God reveals in His word how He wants us to view Him. According to, God is referred to as Father (Abba) in the New American Standard 1,131 times. If our view of God is Father it puts us in a perfect relational alignment. We will be in submission to His authority in our lives, we will want a loving two-sided relationship with Him, we will desire to be in open communication, we will feel loved and wanted by Him, and we will want Him to be pleased with us.

I had a friend named Vanessa who didn’t have a loving Father growing up. He was an abusive alcoholic, so much so, she landed in the foster care system. On her death bed she told me she’d bought a Father’s Day card every year for the Father she wished she’d had. After she received Christ, she realized she’d had Him all along.

“I always felt someone loving me from afar, that someone was watching over me, I just didn’t know who He was, until one day, while driving to the grocery store I saw cars pulling into a church parking lot. It was as if my steering wheel turned on its own. I followed the crowd into the building. Inside, I heard the message of my Heavenly Father and soon I understood it was Him all along.”


Our Father wants to know us. He is pursuing us and wants us to know Him in a deeply personal way. So much so, He may steer you right into Him. Have you had someone in your life share Jesus with you? That was the Father seeking you!

I hope as we prepare our hearts for Christmas that we take the time to unscrew our filters and inspect them. There is hope in overcoming our childhood religions and relationships—for they all fall short when stacked next to our Heavenly Father, but He’s the one that can fix that. He’s the only one that can help us see the clear picture of who He is. We just have to ask.

Jay’s the Daddy who can always make us laugh! Make sure to hug the Daddy’s in your life. Till next time…





Today: August 20, 2018



Today, at 8:30am, Bella started Pre-K4. She was nervous and had a fluttery stomach, but once we arrived and walked into the classroom, she ran over to the puzzle table and dove in. “Bye Momma!” she said waving me off. Today, she passed a milestone. Today, she seemed to grow a foot…a year… and a whole lot of independence.


Today around noon,  I visited my friend Vanessa who’s been suffering from brain cancer. You can find her story “Naked and Picking Weeds 1, 2, and 3 by scrolling below) Today, her breathing was different than the last time I saw her, I held her tiny hand, her princess hand I like to call it, her fingers didn’t curl around mine like they did last week. Today, she didn’t pull me back when I tried to let her go. Today, she didn’t blow kisses at me as I headed out the door.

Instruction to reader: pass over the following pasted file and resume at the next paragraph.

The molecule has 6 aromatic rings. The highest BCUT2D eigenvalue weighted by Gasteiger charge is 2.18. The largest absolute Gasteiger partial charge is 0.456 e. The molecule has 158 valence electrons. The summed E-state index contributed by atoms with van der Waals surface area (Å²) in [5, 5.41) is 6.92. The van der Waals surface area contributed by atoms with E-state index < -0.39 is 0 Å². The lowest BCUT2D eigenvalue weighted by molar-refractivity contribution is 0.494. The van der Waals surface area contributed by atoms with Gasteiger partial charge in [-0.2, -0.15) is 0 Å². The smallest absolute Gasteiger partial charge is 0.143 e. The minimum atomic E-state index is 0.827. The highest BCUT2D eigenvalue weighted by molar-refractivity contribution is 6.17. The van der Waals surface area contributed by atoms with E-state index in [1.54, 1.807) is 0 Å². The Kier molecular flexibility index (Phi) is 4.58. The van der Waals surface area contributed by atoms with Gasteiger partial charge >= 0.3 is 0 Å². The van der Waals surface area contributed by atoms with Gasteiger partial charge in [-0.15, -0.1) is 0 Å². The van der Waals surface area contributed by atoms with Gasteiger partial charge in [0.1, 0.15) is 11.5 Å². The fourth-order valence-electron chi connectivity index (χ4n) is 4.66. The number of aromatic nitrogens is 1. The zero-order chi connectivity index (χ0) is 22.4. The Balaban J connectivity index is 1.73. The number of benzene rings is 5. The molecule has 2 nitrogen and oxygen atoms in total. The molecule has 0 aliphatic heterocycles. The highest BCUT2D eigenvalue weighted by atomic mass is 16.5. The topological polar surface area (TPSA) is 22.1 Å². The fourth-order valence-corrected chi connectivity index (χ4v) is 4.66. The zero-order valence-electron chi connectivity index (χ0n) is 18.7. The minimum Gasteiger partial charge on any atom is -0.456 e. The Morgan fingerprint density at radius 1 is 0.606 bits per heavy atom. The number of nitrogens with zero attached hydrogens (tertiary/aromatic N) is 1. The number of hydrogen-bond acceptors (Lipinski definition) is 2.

Today, I leaned over her, “I love you,” I said. “You have a great adventure ahead of you. You’re about to meet your Heavenly Father and He has something amazing in store for you. I just know it!”

Today, I witnessed a mother’s touch, calming the breath of a dying child. It was beautiful.


Today at 4:30 my doorbell rang. I received a surprise package in the mail. My editor at She Leads Daily decided to print last month’s magazine that included an article about my painting. I hollered before texting my family and showing my boys. “My writing and art is in a print magazine!”  Today, I crossed milestone.

Today at 4:51pm, just twenty-one minutes later, Vanessa took her last breath. She passed away. Today she crossed over. Today, Vanessa can see, run, talk, laugh, breath, and eat. She is meeting the Father who’s watched over her.  She is meeting Jesus whom she gave her life to, not too long ago.

On one of my visits, I laid my head across Vanessa’s chest and she stroked my hair. “I’m going to meet Tricia soon,” she said. (My sister Tricia died of breast cancer.)

Today, Vanessa met her sister.

Today,  I’ve swayed between shock, joy, incredible sadness, love, and peace. Today I experienced an abundant life.

Today, I ask anyone reading this to say a prayer for Vanessa’s Momma Joan, and her family and friends as they mourn her passing.


Goodbye my sweet Vanessa. I love you.

Tonight, I know we’ll meet again.

Get Out of the Boat!

Recently, I was asked by our MOPS leader what is your life phrase for the New Year. I didn’t have to think about mine. For a while now, God has placed the same Bible story in front of me. Don’t you love it when the same passage comes up over and over? Maybe God doesn’t need to do that to you, but my Creator knows about my hard head and ADD.